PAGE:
Important places
Important events
Related movies
Epigraph
Dedication
For Hana and her grandparents.
First words
Beyond the Indian hamlet, upon a forlorn strand, I happened on a trail of recent footprints.
Quotations
Oh, once you've been initiated into the Elderly, the world doesn't want you back.
Sometimes the fluffy bunny of incredulity zooms around the bend so rapidly that the greyhound of language is left, agog, in the starting cage.
The stationmaster's whistle blew on time, the locomotive strained like a gouty proctor on the pot before heaving itself into motion.
"Are you mad?"
Always a trickier question than it looks. "I doubt it."
Souls cross ages like clouds cross skies.
Last words
(Click to show. Warning: May contain spoilers.)
Disambiguation notice
Publisher's editors
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References to this work on external resources.

Wikipedia in English (2)

Fantasy. Fiction. Literature. Historical Fiction. HTML:By the New York Times bestselling author of The Bone Clocks • Now a major motion picture • Shortlisted for the Man Booker Prize
Includes a new Afterword by David Mitchell

A postmodern visionary and one of the leading voices in twenty-first-century fiction, David Mitchell combines flat-out adventure, a Nabokovian love of puzzles, a keen eye for character, and a taste for mind-bending, philosophical and scientific speculation in the tradition of Umberto Eco, Haruki Murakami, and Philip K. Dick. The result is brilliantly original fiction as profound as it is playful. In this groundbreaking novel, an influential favorite among a new generation of writers, Mitchell explores with daring artistry fundamental questions of reality and identity.
Cloud Atlas begins in 1850 with Adam Ewing, an American notary voyaging from the Chatham Isles to his home in California. Along the way, Ewing is befriended by a physician, Dr. Goose, who begins to treat him for a rare species of brain parasite. . . . Abruptly, the action jumps to Belgium in 1931, where Robert Frobisher, a disinherited bisexual composer, contrives his way into the household of an infirm maestro who has a beguiling wife and a nubile daughter. . . . From there we jump to the West Coast in the 1970s and a troubled reporter named Luisa Rey, who stumbles upon a web of corporate greed and murder that threatens to claim her life. . . . And onward, with dazzling virtuosity, to an inglorious present-day England; to a Korean superstate of the near future where neocapitalism has run amok; and, finally, to a postapocalyptic Iron Age Hawaii in the last days of history.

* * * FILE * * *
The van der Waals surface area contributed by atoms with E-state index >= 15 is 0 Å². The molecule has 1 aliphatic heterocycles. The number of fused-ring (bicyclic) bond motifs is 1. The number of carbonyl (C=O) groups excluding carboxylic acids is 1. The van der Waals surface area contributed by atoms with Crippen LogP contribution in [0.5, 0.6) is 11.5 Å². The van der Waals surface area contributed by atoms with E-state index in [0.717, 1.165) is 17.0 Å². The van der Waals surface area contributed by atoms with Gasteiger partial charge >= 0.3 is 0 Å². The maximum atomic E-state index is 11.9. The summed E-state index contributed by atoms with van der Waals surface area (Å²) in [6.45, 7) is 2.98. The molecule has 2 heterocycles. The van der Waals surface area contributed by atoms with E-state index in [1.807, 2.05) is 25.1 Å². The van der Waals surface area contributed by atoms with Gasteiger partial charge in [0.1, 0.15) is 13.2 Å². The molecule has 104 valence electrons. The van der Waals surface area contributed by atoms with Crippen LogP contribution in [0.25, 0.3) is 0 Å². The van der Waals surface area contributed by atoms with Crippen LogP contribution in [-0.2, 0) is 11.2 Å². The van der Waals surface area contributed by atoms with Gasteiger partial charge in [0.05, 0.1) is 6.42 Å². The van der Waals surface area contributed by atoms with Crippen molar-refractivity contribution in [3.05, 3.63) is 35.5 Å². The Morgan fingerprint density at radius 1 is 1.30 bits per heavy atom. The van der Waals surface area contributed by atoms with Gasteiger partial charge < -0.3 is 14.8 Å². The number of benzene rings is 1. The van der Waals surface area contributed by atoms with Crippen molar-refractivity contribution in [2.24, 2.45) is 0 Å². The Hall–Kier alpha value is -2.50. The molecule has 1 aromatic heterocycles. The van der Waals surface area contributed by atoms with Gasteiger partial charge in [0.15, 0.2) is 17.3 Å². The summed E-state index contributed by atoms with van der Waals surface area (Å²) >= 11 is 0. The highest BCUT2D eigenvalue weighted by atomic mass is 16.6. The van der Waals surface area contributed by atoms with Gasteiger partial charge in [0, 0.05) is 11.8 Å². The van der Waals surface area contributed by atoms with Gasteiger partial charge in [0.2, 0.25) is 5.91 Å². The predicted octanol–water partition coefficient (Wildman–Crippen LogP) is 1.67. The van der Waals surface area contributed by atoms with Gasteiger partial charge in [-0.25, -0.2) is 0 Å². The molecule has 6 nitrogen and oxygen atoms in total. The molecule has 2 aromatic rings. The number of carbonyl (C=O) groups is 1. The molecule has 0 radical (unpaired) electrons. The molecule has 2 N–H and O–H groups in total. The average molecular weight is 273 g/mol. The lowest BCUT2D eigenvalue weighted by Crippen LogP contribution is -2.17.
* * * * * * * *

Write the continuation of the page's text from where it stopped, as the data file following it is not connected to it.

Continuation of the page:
But the story doesn’t end even there. The narrative then boomerangs back through centuries and space, returning by the same route, in reverse, to its starting point. Along the way, Mitchell reveals how his disparate characters connect, how their fates intertwine, and how their souls drift across time like clouds across the sky.
As wild as a videogame, as mysterious as a Zen koan, Cloud Atlas is an unforgettable tour de force that, like its incomparable author, has transcended its cult classic status to become a worldwide phenomenon.
Praise for Cloud Atlas
“[David] Mitchell is, clearly, a genius. He writes as though at the helm of some perpetual dream machine, can evidently do anything, and his ambition is written in magma across this novel’s every page.”The New York Times Book Review
“One of those how-the-holy-hell-did-he-do-it? modern classics that no doubt is—and should be—read by any student of contemporary literature.”—Dave Eggers
“Wildly entertaining . . . a head rush, both action-packed and chillingly ruminative.”People
“The novel as series of nested dolls or Chinese boxes, a puzzle-book, and yet—not just dazzling, amusing, or clever but heartbreaking and passionate, too. I’ve never read anything quite like it, and I’m grateful to have lived, for a while, in all its many worlds.”—Michael Chabon
Cloud Atlas ought to make [Mitchell] famous on both sides of the Atlantic as a writer whose fearlessness is matched by his talent.”The Washington Post Book World.

No library descriptions found.

Book description
The book consists of six nested stories that take us from the remote South Pacific in the nineteenth century to a distant, post-apocalyptic future. Each tale is revealed to be a story that is read (or watched) by the main character in the next.
Haiku summary
Looping, linking time/
chaining space, land seasalt drifting/
visual lyric threads
The literary
equivalent of Marmite –
you love or hate it.
(passion4reading)